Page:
Resist. Resist. Overcome the urge to make a detour visit to Hollywood Sheet Music. Shift gears now, from the anonymity of traveling on Interstate 5 to the intimate dance of traffic on the Hollywood Freeway. Merging. Cooperating. Communicating telepathically with other drivers. Judging my speed and the distance between me and the person at the on ramp meter just so, precisely. White flowering spirea peeking over the gray concrete wall. Cheerful CalTrans landscape workers in orange safety vests, splotchy in the mud and refreshing drizzle. Folks wave at them; they lift their rakes in salute.

I note the murals -- old favorites, now peeling and fading like ancient frescoes, and new ones going up. Roadside gazania starting to bloom, and palm trees perky and refreshed, washingtonias towering skyward, punctuated by stockier fan palms and royals. Checking the status of beloved landmarks, I join the flow of more and more traffic. Hello, my old exit at Sunset Boulevard. Lantana trailing along the freeway's edge, purple and bright orange, looks slightly odd on this pastel gray day, a harbinger of summer's bright sunlight, when the landscape will be a carnival of color, backlit by the depth of the lucid air.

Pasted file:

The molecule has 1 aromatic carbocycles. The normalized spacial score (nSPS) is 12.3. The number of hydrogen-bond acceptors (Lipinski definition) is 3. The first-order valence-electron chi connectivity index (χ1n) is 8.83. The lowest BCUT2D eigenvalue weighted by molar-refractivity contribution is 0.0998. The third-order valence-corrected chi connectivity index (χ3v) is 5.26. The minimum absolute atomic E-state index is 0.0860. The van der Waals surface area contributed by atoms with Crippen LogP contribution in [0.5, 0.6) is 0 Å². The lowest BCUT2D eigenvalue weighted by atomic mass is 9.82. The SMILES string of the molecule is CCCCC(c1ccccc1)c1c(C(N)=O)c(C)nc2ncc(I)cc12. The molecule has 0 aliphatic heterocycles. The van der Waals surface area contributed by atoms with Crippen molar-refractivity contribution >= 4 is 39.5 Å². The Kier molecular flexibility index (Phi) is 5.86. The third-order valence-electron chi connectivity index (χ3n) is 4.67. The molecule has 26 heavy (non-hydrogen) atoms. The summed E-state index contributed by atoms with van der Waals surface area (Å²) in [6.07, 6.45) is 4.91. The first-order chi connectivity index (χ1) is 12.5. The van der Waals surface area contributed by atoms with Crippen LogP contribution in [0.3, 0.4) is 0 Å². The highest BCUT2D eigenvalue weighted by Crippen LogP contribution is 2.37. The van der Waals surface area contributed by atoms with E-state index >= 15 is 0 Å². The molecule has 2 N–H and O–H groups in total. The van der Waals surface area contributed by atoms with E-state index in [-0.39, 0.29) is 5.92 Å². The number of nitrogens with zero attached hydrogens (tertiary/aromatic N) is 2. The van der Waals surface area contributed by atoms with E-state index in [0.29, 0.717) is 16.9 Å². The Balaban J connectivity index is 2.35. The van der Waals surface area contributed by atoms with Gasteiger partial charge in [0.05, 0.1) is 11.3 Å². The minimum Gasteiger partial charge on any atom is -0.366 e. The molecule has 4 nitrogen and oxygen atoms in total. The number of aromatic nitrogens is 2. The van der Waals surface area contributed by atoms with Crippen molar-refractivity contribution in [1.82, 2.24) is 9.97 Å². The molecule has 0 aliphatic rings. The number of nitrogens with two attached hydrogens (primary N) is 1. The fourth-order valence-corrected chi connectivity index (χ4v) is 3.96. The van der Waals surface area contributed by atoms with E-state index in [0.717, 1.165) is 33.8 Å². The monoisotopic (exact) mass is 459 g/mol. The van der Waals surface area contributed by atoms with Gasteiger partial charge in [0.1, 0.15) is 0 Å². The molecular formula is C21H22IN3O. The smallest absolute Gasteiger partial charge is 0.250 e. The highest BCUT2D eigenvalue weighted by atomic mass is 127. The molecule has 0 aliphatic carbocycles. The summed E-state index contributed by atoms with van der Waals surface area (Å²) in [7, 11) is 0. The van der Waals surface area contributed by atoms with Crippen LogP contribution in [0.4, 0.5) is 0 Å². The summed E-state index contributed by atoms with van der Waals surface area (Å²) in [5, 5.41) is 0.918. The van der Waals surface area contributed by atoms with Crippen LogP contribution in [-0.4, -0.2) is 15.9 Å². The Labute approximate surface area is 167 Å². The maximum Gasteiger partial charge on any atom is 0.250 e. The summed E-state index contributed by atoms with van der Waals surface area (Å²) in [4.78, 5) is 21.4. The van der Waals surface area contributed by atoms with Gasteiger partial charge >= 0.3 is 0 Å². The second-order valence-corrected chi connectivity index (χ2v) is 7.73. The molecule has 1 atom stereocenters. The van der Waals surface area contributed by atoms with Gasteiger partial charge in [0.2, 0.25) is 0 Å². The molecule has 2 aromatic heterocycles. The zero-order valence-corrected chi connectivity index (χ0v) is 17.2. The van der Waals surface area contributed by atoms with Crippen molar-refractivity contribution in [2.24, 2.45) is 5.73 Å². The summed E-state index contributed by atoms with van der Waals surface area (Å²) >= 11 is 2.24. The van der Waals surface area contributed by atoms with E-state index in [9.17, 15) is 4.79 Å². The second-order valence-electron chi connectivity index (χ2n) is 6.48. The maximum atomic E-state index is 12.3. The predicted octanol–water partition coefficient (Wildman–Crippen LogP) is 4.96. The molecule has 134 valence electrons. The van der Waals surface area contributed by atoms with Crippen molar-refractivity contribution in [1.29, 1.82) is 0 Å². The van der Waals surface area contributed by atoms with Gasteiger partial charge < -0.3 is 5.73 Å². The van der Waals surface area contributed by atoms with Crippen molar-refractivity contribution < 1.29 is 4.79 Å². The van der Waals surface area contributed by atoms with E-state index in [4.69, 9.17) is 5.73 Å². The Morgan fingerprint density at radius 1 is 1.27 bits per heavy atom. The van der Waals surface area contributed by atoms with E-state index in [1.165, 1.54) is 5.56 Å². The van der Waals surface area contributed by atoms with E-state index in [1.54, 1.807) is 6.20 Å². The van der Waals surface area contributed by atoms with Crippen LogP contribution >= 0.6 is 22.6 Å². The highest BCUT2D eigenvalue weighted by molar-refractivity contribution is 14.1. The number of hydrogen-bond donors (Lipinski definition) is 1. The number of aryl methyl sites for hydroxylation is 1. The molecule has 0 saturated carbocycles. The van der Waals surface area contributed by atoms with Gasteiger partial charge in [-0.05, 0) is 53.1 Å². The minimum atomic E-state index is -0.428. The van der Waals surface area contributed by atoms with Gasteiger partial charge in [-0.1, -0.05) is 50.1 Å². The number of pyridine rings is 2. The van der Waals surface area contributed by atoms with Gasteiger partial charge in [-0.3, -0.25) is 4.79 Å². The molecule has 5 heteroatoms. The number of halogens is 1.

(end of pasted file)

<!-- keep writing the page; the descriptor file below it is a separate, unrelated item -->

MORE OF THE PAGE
And then.... that first breathtaking glimpse of downtown.

As I approach the Silverlake district, traffic slows to a crawl. No hurry. Merge and wave to folks. This building used to be the Queen of Angels Hospital. Putty gray-white Mediterranean Revival architecture, contrasting with the pinky terracotta of the 50s Moderne apartment building at the foot of its hill. Here's the scar where the parking lot fell onto the freeway during the last El Nino. The sky gives it up; I turn on the wipers and listen to the syncopation. Wipers: clack, clack, clack. Tires on the grooved pavement: clicketa, clicketa, clicketa.